Motion and Control

Watch the First Flapless Flight of the MAGMA UAV

17 December 2017

The MAGMA UAV maneuvers by means of a unique blown-air system. Source: BAE SystemsThe MAGMA UAV maneuvers by means of a unique blown-air system. Source: BAE Systems

BAE Systems and the University of Manchester, UK, have successfully completed the first flight trial of the unmanned aerial vehicle (UAV), MAGMA. The small-scale UAV maneuvers by means of a unique blown-air system. The new concept for aircraft control being demonstrated removes the conventional need for complex, mechanical moving parts used to move flaps to control the aircraft during flight. The attendant improvement in control and reduced weight and maintenance costs could translate into lighter, stealthier, faster and more efficient military and civil aircraft in the future.

The jet-powered UAV will trial Wing Circulation Control, which takes air from the aircraft engine and blows it supersonically through the trailing edge of the wing to provide control. Fluidic Thrust Vectoring, which uses blown air to deflect the exhaust and allow for a change in aircraft direction, will also be tested.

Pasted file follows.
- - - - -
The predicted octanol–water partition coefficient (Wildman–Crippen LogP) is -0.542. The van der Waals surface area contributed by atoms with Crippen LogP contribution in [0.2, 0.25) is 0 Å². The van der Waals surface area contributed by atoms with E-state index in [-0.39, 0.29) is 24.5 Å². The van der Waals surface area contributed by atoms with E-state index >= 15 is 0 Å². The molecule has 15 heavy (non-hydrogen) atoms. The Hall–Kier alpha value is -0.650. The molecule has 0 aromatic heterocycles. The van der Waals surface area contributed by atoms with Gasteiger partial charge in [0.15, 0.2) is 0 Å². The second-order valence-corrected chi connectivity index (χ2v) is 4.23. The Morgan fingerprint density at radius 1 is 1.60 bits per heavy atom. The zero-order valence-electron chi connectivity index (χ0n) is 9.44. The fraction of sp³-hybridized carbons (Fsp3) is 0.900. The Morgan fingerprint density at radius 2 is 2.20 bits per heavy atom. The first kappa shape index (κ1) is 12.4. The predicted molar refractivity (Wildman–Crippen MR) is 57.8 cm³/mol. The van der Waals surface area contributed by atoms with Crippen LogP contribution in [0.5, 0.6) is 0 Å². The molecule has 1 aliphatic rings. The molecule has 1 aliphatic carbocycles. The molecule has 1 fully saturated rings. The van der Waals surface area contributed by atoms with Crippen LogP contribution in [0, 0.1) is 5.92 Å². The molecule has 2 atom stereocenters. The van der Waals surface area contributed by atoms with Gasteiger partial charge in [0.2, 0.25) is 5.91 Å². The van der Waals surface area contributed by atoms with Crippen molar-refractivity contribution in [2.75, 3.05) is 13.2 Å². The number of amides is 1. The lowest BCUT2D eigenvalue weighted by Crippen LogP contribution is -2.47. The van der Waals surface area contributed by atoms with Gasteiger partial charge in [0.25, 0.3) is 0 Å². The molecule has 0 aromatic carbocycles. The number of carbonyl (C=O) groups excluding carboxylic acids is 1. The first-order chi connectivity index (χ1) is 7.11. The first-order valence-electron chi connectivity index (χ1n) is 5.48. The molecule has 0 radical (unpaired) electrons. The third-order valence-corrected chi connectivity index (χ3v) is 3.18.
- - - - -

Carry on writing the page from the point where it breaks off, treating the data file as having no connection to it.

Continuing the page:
MAGMA is a 4-m wingspan vehicle weighing 40 kg in its conventional control state but will weigh 45 kg when modified by flow control device integration. A modified Hawk 240-N gas turbine engine supplies bleed air to the control devices.

Additional flight trials are planned to demonstrate the novel flight control technologies with the ultimate aim of flying the aircraft without any moving control surfaces or fins. If successful, the tests will demonstrate the first ever use of such circulation control in flight on a gas turbine aircraft and from a single engine.

To contact the author of this article, email sue.himmelstein@ieeeglobalspec.com


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Discussion – 2 comments

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Re: Watch the First Flapless Flight of the MAGMA UAV
#1
2017-Dec-27 12:31 PM

This is really interesting stuff. I have been building and flying RC planes, jets, and helicopters, since the mid 70’s. I’m curious if you would have control of the vehicle in the event of a complete engine failure? Control surfaces allow you to control and land in a dead stick situation, which is pretty common in my hobby. Thanks,

Re: Watch the First Flapless Flight of the MAGMA UAV
#2
2017-Dec-28 4:10 PM

There are normal looking elevons that we see moving in the rearward footage. Is this a backup? Please explain.

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